NBA - Illegal Defense

Could someone offer a coherent explanation of what is known in the NBA as “illegal defense”?

I know zone is not allowed, but how do teams get away with double- and triple- teams, etc.? When illegal defense is called, what has typically happened?

Thanks in advance…

Gosh, why don’t you ask something easy.
There are a lot of ways for a defense to be illegal. The easiest way to get called for it is for a defender to be standing in the key for three seconds with absolutely no defender around him.
I think you can find info on this on http://nba.com
There are rules which limit the number of defenders who can be on one side of the court if the ball isn’t there.
There are also little hash marks on the court for the officials to monitor to see where players are standing.

The zone defense has been illegal in the NBA since it started in 1946. The rules about it get tweaked a lot as coaches figure out ways to circumvent the prohibition.

Double- and triple-teaming are not illegal defenses.

To really confuse things, a team can also be called for an illegal offense.

To be precise you can go to http://www.nba.com/basics/rules/ and read Rule No. 12.
It might not be cogent, but that’s the actual rule.

My Gawd… I just read rule 12 on illegal defenses… And I used to think that Quartback Rating caclulations were the most complex item in professional sports. I was wrong. I’ve read legislation that was less confusing…

No wonder they want these guys to go to college. This thing reads like the infield fly rule as interpreted by the Supreme Court.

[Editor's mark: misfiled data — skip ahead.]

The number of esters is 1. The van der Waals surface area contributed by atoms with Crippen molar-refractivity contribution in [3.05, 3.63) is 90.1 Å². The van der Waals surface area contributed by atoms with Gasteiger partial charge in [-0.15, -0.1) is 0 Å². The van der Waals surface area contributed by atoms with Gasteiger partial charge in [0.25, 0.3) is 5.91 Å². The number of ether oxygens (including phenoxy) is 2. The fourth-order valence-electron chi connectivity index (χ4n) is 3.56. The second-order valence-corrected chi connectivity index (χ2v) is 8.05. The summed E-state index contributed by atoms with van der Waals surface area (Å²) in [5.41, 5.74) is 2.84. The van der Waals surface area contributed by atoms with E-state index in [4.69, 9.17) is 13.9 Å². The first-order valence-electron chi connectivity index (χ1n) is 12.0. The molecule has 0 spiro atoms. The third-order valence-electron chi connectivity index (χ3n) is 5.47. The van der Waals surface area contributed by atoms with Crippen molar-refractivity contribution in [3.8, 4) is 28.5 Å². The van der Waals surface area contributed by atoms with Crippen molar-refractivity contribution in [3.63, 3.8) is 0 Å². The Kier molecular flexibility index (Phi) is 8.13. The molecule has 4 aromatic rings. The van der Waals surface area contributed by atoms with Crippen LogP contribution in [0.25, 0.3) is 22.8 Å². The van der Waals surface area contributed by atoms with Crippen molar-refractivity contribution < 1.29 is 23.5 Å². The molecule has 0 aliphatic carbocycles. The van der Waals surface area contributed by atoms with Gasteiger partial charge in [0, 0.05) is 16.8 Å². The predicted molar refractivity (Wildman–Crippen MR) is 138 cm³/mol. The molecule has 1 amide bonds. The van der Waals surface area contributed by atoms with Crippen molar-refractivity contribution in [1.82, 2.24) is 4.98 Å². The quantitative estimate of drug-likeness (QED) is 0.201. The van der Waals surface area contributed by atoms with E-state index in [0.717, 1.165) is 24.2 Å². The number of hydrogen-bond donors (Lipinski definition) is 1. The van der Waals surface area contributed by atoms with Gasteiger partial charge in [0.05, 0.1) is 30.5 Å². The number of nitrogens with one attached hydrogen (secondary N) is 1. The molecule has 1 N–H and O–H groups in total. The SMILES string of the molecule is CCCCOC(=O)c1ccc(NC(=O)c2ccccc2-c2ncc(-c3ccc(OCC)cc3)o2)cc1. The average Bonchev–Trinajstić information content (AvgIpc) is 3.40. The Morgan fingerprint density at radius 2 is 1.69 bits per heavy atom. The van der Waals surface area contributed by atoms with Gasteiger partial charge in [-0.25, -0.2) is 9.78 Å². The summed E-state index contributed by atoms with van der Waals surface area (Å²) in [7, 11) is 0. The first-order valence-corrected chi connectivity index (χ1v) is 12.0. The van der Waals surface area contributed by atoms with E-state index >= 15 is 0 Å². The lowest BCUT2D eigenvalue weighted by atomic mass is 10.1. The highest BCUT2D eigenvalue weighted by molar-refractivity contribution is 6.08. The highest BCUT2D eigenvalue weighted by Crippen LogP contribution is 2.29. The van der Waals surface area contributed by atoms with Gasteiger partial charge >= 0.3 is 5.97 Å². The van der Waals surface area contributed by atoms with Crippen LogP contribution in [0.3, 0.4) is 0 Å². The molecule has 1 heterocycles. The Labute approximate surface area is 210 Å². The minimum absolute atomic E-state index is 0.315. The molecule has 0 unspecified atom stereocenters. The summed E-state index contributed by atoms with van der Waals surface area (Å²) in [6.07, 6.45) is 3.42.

Thanks, BobT, but as you hinted, I may need to study this for a while.

I just checked out that link. Whew! And I thought I knew Illegal Defense pretty good.

Here are two situations where illegal defense is called.

  1. Lakers set up on defense as the Pacers come up court. Shaq stands inside the key on the weakside of the court (the side where there are only two players on offense). The The Pacers keep the ball on the strong side of the court (say with Miller, Jackson, and Davis). O’Neal has to be guarding one of those guys if he is standing in the key. If he isn’t and he stands in the key for three seconds. He’s illegal.

  2. The Lakers bring the ball upcourt and Rice stands outside the three-point line. Whoever is guarding Rice has to come out above the free throw line to guard him. If no one is, then it’s illegal defense.

If you want to see a Shockwave demonstration of this, try
http://shock.sportsline.com/u/coachsedge/basketball/ce970521.htm

The easiest way for me to describe the “illegal defense” call is thus: Defenders must either be guarding another player, one-on-one, or may be double-teaming (or triple- or quadruple-) the player WITH THE BALL. Guarding nobody or double-teaming away from the ball for 3 seconds constitutes illegal defense.